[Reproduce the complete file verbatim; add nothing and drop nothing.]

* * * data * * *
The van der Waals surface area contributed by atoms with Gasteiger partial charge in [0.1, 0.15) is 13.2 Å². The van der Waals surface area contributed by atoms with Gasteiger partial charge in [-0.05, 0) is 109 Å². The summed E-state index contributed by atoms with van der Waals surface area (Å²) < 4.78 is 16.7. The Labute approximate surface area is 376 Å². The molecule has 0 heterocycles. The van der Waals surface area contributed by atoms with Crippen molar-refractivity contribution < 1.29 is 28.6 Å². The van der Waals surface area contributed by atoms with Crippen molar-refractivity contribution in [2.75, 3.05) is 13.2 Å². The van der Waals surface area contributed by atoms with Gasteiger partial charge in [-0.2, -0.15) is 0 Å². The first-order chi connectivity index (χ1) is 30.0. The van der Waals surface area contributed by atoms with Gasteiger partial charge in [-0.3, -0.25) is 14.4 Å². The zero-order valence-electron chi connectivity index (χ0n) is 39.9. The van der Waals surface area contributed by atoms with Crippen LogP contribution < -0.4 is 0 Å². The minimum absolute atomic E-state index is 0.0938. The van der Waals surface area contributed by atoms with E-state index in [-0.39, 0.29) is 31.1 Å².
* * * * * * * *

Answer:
The van der Waals surface area contributed by atoms with Gasteiger partial charge in [0.1, 0.15) is 13.2 Å². The van der Waals surface area contributed by atoms with Gasteiger partial charge in [-0.05, 0) is 109 Å². The summed E-state index contributed by atoms with van der Waals surface area (Å²) < 4.78 is 16.7. The Labute approximate surface area is 376 Å². The molecule has 0 heterocycles. The van der Waals surface area contributed by atoms with Crippen molar-refractivity contribution < 1.29 is 28.6 Å². The van der Waals surface area contributed by atoms with Crippen molar-refractivity contribution in [2.75, 3.05) is 13.2 Å². The van der Waals surface area contributed by atoms with Gasteiger partial charge in [-0.2, -0.15) is 0 Å². The first-order chi connectivity index (χ1) is 30.0. The van der Waals surface area contributed by atoms with Gasteiger partial charge in [-0.3, -0.25) is 14.4 Å². The zero-order valence-electron chi connectivity index (χ0n) is 39.9. The van der Waals surface area contributed by atoms with Crippen LogP contribution < -0.4 is 0 Å². The minimum absolute atomic E-state index is 0.0938. The van der Waals surface area contributed by atoms with E-state index in [-0.39, 0.29) is 31.1 Å².